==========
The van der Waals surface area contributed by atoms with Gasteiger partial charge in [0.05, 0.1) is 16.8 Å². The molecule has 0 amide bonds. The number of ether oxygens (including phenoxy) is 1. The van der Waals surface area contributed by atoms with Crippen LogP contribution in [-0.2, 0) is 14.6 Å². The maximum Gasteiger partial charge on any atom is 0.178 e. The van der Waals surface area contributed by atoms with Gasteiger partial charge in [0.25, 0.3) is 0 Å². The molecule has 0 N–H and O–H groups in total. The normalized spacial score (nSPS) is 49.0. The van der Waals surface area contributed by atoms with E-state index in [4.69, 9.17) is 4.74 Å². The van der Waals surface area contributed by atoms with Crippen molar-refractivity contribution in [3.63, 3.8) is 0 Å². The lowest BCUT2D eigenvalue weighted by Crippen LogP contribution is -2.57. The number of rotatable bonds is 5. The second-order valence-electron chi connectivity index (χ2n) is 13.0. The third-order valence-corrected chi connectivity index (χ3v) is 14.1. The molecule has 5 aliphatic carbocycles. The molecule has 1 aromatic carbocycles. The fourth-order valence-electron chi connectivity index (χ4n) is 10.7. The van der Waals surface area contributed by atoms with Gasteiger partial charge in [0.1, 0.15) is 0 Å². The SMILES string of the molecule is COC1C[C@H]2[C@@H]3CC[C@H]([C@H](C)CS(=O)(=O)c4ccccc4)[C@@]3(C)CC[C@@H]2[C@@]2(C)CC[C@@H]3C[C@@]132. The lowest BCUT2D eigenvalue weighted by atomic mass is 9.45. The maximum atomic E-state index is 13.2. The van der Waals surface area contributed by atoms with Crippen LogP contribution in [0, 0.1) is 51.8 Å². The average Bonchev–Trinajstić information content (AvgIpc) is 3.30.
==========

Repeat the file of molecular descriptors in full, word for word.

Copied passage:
The van der Waals surface area contributed by atoms with Gasteiger partial charge in [0.05, 0.1) is 16.8 Å². The molecule has 0 amide bonds. The number of ether oxygens (including phenoxy) is 1. The van der Waals surface area contributed by atoms with Crippen LogP contribution in [-0.2, 0) is 14.6 Å². The maximum Gasteiger partial charge on any atom is 0.178 e. The van der Waals surface area contributed by atoms with Gasteiger partial charge in [0.25, 0.3) is 0 Å². The molecule has 0 N–H and O–H groups in total. The normalized spacial score (nSPS) is 49.0. The van der Waals surface area contributed by atoms with E-state index in [4.69, 9.17) is 4.74 Å². The van der Waals surface area contributed by atoms with Crippen molar-refractivity contribution in [3.63, 3.8) is 0 Å². The lowest BCUT2D eigenvalue weighted by Crippen LogP contribution is -2.57. The number of rotatable bonds is 5. The second-order valence-electron chi connectivity index (χ2n) is 13.0. The third-order valence-corrected chi connectivity index (χ3v) is 14.1. The molecule has 5 aliphatic carbocycles. The molecule has 1 aromatic carbocycles. The fourth-order valence-electron chi connectivity index (χ4n) is 10.7. The van der Waals surface area contributed by atoms with Gasteiger partial charge in [0.1, 0.15) is 0 Å². The SMILES string of the molecule is COC1C[C@H]2[C@@H]3CC[C@H]([C@H](C)CS(=O)(=O)c4ccccc4)[C@@]3(C)CC[C@@H]2[C@@]2(C)CC[C@@H]3C[C@@]132. The lowest BCUT2D eigenvalue weighted by atomic mass is 9.45. The maximum atomic E-state index is 13.2. The van der Waals surface area contributed by atoms with Crippen LogP contribution in [0, 0.1) is 51.8 Å². The average Bonchev–Trinajstić information content (AvgIpc) is 3.30.